But there is more than one American horse mythology. While the valley does have English-style riders and arenas for hunting-jumping practice, for the most part it embraces another legend, the Old West. There are clues: Western saddles and wide, fringed chaps; the sign outside the Wigginton Ranch office reading in old-fashioned cursive “Belle’s Boarding House”; the business cards with lariat designs; a stable owner telling me with some reverence that the ranch is named after the ranch in the Lonesome Dove TV miniseries, “one of the only shows to capture the cowboy spirit.” Here, the image of the men who loped across the range is still a pervasive one, although cattle ranching is harder than ever since the prices of beef have dropped, and the cowboy lifestyle is kept alive primarily through rodeo sports. No matter. The legend lives on. Just like the Old West, the life is harder out here, but the payoff makes it worthwhile. While it might cost $250 a month to board your horse in Del Mar, it will run about $ 130 in the Tijuana River Valley.

As a result, the horse boarders here tend to be middle class. Some are from the nearby navy bases, some are aerospace workers, small business owners, schoolteachers, housewives, and retired navy officers. I saw Filipino, Latino, African-American, and white riders on the trails. Even at this price, it is expensive to keep a horse. There are bills for the farrier (or horseshoer), the vet, the lessons, the trailer. A horse, like a used car, has unforeseen and incidental expenses. The stable owners and managers in the valley tend to work two jobs to make a go of it. “I’ve known people to live in their cars to keep a horse here,” one of the ranchers told me. They say it is San Diego’s last frontier.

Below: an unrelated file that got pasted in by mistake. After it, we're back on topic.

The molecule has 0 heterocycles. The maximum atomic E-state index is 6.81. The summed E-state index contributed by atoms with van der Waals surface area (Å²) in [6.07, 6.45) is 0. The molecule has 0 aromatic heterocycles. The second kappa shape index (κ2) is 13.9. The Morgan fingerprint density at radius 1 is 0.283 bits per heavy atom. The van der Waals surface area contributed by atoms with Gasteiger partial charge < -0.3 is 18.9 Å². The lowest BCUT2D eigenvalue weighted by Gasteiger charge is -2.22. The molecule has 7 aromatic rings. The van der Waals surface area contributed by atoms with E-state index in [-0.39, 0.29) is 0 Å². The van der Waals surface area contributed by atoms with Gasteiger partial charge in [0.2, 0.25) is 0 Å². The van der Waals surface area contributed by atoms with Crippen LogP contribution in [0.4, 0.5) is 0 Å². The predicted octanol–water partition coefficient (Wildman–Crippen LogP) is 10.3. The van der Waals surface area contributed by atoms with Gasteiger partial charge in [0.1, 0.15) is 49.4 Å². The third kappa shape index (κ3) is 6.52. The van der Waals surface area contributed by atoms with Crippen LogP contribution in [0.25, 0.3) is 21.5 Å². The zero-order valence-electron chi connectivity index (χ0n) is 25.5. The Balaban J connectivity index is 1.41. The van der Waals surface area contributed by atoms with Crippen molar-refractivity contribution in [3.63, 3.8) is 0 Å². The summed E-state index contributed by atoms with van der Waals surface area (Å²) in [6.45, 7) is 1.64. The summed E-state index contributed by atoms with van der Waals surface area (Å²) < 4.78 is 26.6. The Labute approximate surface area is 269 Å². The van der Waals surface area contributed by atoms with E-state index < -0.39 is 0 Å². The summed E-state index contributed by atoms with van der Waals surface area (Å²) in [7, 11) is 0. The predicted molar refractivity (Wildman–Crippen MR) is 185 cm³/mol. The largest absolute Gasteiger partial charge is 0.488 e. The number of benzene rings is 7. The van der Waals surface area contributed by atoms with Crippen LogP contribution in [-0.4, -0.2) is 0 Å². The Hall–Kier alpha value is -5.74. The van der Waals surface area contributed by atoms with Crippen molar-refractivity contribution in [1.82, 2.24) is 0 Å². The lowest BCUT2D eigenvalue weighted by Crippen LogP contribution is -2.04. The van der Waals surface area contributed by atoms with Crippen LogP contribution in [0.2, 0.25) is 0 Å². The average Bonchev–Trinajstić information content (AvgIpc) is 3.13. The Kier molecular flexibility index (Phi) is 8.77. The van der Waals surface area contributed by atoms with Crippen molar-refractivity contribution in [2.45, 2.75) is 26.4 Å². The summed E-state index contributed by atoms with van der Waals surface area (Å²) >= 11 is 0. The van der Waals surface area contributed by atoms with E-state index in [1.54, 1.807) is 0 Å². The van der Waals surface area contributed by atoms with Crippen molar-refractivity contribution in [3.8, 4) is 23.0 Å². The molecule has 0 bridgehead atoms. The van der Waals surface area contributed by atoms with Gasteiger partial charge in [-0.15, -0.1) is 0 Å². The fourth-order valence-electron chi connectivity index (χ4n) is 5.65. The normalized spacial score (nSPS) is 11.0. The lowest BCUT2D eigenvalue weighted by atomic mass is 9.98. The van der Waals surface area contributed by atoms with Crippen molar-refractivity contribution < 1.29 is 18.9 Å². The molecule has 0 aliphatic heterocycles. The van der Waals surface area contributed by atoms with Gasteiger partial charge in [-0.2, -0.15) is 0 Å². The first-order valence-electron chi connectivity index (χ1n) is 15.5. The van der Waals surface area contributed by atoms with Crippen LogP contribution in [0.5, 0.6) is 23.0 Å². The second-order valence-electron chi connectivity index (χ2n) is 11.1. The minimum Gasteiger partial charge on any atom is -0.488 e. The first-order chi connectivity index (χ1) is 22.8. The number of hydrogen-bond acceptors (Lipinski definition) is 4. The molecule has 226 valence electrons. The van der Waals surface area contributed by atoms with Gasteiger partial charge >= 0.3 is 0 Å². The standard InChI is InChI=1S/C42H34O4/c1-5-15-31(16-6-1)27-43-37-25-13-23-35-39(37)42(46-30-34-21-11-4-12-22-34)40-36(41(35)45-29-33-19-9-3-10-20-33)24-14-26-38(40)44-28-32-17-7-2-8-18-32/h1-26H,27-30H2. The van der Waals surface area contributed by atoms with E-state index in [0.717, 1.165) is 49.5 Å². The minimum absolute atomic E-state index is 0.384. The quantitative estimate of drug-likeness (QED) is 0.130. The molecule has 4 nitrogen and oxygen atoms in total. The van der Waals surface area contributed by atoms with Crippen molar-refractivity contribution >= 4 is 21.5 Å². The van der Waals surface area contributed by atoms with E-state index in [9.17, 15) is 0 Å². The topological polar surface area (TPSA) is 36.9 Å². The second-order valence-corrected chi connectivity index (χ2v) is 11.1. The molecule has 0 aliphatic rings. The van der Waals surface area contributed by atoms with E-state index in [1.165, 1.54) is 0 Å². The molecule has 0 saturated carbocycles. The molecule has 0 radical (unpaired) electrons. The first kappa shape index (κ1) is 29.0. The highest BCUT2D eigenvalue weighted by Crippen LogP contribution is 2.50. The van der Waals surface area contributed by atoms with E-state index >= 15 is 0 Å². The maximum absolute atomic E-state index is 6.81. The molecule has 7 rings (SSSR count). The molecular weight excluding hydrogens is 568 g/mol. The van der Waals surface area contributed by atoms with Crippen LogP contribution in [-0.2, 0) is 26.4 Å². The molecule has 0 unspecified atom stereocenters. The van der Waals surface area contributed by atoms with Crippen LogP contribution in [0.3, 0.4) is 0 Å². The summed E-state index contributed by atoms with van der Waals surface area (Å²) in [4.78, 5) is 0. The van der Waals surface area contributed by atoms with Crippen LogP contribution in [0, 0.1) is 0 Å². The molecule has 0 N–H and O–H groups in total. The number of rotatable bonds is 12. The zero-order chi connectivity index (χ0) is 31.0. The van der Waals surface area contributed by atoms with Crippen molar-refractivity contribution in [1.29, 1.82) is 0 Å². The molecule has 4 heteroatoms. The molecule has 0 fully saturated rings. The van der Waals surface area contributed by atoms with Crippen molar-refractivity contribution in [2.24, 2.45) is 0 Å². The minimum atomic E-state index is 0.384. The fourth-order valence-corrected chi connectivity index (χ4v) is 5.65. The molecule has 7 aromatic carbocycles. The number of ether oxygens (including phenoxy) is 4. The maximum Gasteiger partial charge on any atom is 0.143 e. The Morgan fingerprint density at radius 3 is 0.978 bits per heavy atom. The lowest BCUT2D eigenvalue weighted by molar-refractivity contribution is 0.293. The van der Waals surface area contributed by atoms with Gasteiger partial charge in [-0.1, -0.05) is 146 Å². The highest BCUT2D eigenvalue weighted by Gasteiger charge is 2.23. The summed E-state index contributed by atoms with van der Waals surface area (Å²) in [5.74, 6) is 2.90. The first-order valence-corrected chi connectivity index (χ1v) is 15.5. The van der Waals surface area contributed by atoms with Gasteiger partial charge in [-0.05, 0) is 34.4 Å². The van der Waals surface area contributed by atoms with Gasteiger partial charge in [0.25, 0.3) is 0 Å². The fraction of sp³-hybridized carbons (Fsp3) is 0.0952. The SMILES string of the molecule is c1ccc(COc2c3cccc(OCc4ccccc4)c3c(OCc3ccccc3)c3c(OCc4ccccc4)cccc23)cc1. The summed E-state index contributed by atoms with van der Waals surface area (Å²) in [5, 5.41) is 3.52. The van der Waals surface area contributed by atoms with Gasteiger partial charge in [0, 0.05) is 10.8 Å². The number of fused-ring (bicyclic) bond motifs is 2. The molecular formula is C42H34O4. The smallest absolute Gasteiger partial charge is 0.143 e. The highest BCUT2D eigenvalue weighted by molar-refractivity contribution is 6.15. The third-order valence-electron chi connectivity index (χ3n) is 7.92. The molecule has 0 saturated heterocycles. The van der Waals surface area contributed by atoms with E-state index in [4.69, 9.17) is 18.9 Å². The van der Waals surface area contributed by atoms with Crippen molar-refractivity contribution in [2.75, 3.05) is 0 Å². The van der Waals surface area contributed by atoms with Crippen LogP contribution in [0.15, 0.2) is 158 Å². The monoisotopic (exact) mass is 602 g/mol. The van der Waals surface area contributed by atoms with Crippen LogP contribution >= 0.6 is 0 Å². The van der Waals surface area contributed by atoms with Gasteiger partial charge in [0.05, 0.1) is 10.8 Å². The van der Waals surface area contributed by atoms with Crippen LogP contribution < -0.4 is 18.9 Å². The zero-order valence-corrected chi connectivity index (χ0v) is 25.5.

“I like a working horse,” Gene Mulvaney, owner of Hat Creek stables, explains to me later that day. He points outside his neat little ranch office to a horse tied to a hitching post. The horse is a placid-looking gray brown wearing an elaborate Western saddle and, if such a thing can be said about a horse, a pleasant and intelligent expression on his face. “Bailey is a cow horse from Oklahoma, a Grulla buckskin. He’s not real friendly. He won’t come to you for a pat. We’ve ridden a lot of trails together.”

Mulvaney is a big man and it is easy to imagine him roping cattle and checking livestock for brands. He sports a string tie, a cowboy hat, a pointy-collared shirt, wide suede chaps, and boots. Actually, he was born and raised in Brooklyn. Before buying the stables, he spent 25 years as an advertising executive. He did not get on a horse until he was 20 years old, and this experience took place not in the wilds of Montana but in an adult education class in rural New Jersey.

“I took riding lessons the way some people play golf,” Mulvaney says, staring longingly out the window at his patient, waiting horse. “I was the only one in my family. I started doing weekend trips. I’ve led pack trips in the Sierras for Red’s Meadow Pack Station. I worked on a friend’s ranch in Arizona helping during roundups. My mother says it must have just been in my blood.”